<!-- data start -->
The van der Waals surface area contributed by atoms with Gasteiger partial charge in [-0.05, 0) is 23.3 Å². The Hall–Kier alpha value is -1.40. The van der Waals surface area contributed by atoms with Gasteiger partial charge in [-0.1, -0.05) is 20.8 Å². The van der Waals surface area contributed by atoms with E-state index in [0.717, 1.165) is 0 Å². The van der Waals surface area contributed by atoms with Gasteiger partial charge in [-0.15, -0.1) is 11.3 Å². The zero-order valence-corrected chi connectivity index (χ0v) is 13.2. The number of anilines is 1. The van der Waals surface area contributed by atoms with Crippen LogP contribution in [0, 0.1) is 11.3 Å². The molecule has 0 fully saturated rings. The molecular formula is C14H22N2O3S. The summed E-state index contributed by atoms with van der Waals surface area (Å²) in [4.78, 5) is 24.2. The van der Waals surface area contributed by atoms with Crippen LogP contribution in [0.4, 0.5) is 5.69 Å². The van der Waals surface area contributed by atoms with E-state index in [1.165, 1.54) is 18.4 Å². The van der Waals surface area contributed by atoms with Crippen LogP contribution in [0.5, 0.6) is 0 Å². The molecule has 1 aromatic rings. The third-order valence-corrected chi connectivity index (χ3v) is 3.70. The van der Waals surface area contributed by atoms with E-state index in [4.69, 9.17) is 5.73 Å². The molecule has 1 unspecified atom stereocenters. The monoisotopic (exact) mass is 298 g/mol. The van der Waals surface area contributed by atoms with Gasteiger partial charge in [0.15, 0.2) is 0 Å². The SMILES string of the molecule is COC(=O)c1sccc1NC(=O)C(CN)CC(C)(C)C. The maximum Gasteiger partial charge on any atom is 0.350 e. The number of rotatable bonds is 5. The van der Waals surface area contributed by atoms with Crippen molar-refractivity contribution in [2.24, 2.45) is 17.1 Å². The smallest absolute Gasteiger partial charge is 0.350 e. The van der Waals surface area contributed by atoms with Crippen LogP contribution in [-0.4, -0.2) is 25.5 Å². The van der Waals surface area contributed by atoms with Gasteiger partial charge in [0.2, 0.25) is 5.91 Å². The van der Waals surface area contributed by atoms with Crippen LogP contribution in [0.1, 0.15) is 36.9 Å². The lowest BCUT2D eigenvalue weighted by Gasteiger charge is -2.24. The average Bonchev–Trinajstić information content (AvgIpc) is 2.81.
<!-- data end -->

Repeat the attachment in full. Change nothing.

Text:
The van der Waals surface area contributed by atoms with Gasteiger partial charge in [-0.05, 0) is 23.3 Å². The Hall–Kier alpha value is -1.40. The van der Waals surface area contributed by atoms with Gasteiger partial charge in [-0.1, -0.05) is 20.8 Å². The van der Waals surface area contributed by atoms with E-state index in [0.717, 1.165) is 0 Å². The van der Waals surface area contributed by atoms with Gasteiger partial charge in [-0.15, -0.1) is 11.3 Å². The zero-order valence-corrected chi connectivity index (χ0v) is 13.2. The number of anilines is 1. The van der Waals surface area contributed by atoms with Crippen LogP contribution in [0, 0.1) is 11.3 Å². The molecule has 0 fully saturated rings. The molecular formula is C14H22N2O3S. The summed E-state index contributed by atoms with van der Waals surface area (Å²) in [4.78, 5) is 24.2. The van der Waals surface area contributed by atoms with Crippen LogP contribution in [0.4, 0.5) is 5.69 Å². The van der Waals surface area contributed by atoms with E-state index in [1.165, 1.54) is 18.4 Å². The van der Waals surface area contributed by atoms with Crippen LogP contribution in [0.5, 0.6) is 0 Å². The molecule has 1 aromatic rings. The third-order valence-corrected chi connectivity index (χ3v) is 3.70. The van der Waals surface area contributed by atoms with E-state index in [4.69, 9.17) is 5.73 Å². The molecule has 1 unspecified atom stereocenters. The monoisotopic (exact) mass is 298 g/mol. The van der Waals surface area contributed by atoms with Gasteiger partial charge in [0.15, 0.2) is 0 Å². The SMILES string of the molecule is COC(=O)c1sccc1NC(=O)C(CN)CC(C)(C)C. The maximum Gasteiger partial charge on any atom is 0.350 e. The number of rotatable bonds is 5. The van der Waals surface area contributed by atoms with Crippen molar-refractivity contribution in [2.24, 2.45) is 17.1 Å². The smallest absolute Gasteiger partial charge is 0.350 e. The van der Waals surface area contributed by atoms with Crippen LogP contribution in [-0.4, -0.2) is 25.5 Å². The van der Waals surface area contributed by atoms with Gasteiger partial charge in [0.2, 0.25) is 5.91 Å². The van der Waals surface area contributed by atoms with Crippen LogP contribution in [0.1, 0.15) is 36.9 Å². The lowest BCUT2D eigenvalue weighted by Gasteiger charge is -2.24. The average Bonchev–Trinajstić information content (AvgIpc) is 2.81.